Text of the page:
About this study
The connection between young people's social and anti-social
behaviour, their long-term outcomes and way in which behaviours can
be changed through public intervention are at the core of this
We looked at changes in young people's risky behaviour (smoking, drinking, playing truant or shoplifting) and in their social activities (going out with friends, going to pubs, or doing community work) between the ages of 14 and 16.
We investigated whether changes in one affected changes in the other, and how these behaviours and activities related to school attainment and economic status after compulsory education.
The full report can be downloaded here. You can read a summary of the findings on this site.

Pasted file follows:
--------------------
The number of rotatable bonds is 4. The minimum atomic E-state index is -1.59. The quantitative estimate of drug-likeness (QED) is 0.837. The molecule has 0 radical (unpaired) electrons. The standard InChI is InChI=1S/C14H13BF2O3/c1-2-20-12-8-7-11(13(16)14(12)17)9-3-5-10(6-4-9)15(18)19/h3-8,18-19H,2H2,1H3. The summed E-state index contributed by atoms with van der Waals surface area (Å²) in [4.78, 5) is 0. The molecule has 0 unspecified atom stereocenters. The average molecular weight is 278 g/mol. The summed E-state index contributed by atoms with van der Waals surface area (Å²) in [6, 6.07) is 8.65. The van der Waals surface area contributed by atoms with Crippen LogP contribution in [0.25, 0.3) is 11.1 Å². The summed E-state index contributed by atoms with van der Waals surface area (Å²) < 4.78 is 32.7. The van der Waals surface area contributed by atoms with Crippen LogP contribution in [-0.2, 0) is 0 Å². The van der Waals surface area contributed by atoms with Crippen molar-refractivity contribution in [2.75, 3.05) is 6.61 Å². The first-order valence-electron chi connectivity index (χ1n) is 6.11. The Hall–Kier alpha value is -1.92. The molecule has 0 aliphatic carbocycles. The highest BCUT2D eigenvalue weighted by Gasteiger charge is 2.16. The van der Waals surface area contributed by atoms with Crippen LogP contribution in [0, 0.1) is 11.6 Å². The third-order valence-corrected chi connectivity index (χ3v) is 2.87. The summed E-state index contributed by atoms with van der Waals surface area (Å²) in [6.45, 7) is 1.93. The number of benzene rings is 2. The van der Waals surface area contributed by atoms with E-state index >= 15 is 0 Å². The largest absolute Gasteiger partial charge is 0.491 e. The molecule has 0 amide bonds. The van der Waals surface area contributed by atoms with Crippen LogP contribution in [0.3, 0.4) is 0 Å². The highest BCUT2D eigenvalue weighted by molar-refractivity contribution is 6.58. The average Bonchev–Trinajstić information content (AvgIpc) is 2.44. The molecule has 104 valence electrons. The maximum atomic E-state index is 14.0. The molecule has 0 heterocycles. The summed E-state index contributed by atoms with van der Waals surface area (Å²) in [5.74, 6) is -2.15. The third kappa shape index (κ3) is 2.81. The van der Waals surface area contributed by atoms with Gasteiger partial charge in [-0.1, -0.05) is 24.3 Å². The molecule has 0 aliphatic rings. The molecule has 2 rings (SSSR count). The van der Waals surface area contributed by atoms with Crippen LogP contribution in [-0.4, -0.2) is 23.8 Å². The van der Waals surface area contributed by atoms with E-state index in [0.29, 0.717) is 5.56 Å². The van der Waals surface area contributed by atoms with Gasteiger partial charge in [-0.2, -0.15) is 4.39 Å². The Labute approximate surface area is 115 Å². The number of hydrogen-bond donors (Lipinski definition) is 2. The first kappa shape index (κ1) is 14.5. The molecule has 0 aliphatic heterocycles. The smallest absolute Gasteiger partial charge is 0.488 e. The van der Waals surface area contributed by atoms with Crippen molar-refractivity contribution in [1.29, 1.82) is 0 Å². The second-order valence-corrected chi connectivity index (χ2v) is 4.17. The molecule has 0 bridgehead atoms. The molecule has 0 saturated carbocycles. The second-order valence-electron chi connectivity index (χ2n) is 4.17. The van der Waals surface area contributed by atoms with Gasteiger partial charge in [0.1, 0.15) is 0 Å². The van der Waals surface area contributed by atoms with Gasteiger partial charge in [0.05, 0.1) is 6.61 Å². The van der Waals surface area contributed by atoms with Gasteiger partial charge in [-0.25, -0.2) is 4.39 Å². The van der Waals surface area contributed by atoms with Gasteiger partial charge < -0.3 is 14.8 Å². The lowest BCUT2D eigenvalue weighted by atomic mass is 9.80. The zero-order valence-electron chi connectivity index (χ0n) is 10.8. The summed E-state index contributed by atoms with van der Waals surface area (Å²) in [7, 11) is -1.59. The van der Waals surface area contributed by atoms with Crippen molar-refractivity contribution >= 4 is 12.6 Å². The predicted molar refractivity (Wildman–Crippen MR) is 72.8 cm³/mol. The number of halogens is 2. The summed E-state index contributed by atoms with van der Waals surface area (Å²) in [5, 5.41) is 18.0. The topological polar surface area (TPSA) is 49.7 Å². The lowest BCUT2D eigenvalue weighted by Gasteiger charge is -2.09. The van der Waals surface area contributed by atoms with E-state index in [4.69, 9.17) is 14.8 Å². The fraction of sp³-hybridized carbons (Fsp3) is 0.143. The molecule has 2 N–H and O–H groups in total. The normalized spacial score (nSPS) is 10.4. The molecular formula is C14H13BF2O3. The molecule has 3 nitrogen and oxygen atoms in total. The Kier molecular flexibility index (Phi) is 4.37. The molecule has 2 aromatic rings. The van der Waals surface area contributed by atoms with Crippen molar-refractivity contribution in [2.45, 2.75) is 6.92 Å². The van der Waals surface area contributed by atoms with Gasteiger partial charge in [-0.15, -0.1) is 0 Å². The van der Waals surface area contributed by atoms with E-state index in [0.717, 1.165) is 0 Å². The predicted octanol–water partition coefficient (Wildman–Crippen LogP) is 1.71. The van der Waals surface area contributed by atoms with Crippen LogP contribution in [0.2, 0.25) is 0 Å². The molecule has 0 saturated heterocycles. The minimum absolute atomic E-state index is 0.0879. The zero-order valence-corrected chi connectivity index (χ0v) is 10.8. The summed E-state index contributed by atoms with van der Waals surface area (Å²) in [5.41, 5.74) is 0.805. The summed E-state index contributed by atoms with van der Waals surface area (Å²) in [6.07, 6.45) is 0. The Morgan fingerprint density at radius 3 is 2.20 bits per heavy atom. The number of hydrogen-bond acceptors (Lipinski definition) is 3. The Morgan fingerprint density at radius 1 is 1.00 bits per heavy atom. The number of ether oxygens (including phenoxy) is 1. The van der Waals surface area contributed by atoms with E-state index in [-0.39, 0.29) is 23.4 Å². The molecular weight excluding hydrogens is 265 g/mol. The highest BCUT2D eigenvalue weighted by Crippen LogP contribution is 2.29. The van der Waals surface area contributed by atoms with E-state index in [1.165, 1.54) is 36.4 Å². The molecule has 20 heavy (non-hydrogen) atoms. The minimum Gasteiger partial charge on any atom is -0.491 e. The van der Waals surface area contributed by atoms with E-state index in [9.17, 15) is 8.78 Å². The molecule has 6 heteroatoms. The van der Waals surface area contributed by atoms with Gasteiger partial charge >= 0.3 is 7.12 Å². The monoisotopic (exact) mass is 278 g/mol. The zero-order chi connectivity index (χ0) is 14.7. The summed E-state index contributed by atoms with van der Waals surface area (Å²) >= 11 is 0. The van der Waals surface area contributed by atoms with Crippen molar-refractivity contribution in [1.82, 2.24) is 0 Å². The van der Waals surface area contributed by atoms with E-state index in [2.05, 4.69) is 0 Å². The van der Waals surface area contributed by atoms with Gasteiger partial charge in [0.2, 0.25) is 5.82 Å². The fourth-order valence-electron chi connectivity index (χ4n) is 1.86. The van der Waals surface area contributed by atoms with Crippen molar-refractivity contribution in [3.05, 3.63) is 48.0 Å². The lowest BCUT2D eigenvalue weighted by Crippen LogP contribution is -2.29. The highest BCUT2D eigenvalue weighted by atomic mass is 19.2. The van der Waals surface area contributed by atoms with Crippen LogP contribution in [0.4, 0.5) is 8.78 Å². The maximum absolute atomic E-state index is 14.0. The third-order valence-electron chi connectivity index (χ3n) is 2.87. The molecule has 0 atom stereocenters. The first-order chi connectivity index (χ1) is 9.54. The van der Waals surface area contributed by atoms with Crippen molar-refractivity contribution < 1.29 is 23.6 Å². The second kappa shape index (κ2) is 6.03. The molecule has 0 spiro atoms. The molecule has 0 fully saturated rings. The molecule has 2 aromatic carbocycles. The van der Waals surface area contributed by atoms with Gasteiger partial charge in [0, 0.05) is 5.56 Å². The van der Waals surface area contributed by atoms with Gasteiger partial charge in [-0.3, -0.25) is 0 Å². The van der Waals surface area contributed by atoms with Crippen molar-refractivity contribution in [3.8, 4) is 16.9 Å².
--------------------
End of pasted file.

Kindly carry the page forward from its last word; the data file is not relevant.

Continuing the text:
Potential policy impact
Public policy is keen to reduce risky behaviour by encouraging
young people to engage in 'positive' social activities, such as
community work or sports.
This research shows that diverting young people away from risky behaviour through social activities may be less likely to succeed than early prevention.
We carried out secondary analysis of the first four waves of the Longitudinal Study of Young People in England (LSYPE) to which participants' GCSE results were appended.